SEOUL, Nov. 25 (Korea Bizwire) — A study has confirmed for the first time that higher exposure to fine dust raises the risk of asymptomatic cerebral infarctions and other cerebrovascular diseases.
A joint research team from Seoul National University Hospital, Boramae Medical Center and the National Cancer Center conducted a study of cerebral magnetic resonance imaging (MRI) scans taken from 3,257 adults (average 56.5 years old) during their health examinations.
The research team estimated the yearly exposure to fine dust based on the average concentration level of fine dust in the regions where the participants lived and saw how the difference in the amount of fine dust exposure in a year relates to various cerebral diseases.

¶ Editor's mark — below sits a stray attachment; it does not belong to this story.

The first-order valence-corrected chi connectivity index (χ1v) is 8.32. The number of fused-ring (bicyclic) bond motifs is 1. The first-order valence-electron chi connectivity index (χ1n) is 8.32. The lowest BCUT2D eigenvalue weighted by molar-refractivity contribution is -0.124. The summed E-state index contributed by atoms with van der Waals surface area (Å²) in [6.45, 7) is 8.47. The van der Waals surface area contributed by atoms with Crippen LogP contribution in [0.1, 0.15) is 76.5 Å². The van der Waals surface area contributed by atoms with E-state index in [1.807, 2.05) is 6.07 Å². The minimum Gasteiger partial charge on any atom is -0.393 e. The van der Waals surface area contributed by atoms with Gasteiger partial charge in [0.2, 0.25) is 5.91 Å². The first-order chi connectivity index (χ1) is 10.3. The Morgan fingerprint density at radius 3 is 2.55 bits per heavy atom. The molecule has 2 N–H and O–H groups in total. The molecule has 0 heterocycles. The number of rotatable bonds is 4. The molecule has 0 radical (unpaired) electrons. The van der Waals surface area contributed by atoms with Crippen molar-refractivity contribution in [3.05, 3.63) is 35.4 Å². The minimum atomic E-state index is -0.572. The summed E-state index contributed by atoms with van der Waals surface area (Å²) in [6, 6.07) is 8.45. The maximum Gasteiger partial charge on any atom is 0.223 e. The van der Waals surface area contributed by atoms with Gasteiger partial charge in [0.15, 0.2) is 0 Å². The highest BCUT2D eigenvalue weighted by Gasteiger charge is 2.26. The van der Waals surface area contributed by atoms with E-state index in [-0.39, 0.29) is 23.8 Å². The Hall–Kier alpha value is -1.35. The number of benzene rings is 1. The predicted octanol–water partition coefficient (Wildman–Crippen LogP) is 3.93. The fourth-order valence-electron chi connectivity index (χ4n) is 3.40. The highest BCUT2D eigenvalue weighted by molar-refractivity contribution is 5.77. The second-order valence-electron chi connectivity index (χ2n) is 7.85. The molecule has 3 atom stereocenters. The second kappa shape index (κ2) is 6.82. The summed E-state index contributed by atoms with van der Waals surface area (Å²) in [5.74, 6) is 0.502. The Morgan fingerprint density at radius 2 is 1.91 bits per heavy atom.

The average concentration level of fine dust throughout all regions was 49.1 micrograms-per-cubic meter (㎍/㎥).
The research team estimated that for every 10 ㎍/㎥ of fine dust, the area with changes in the cerebral white matter increased by 8 percent.
Also, under the same conditions, the risk of a symptomless cerebral infarction grew by 20 percent.
While these lesions are asymptomatic in an MRI, they may result in serious cerebral diseases like strokes or Alzheimer’s disease as the brain ages.
Other air pollutants like nitrogen dioxide, sulfur dioxide and carbon monoxide, however, had no vivid correlation with these types of lesions.
Lina Jang (email@example.com)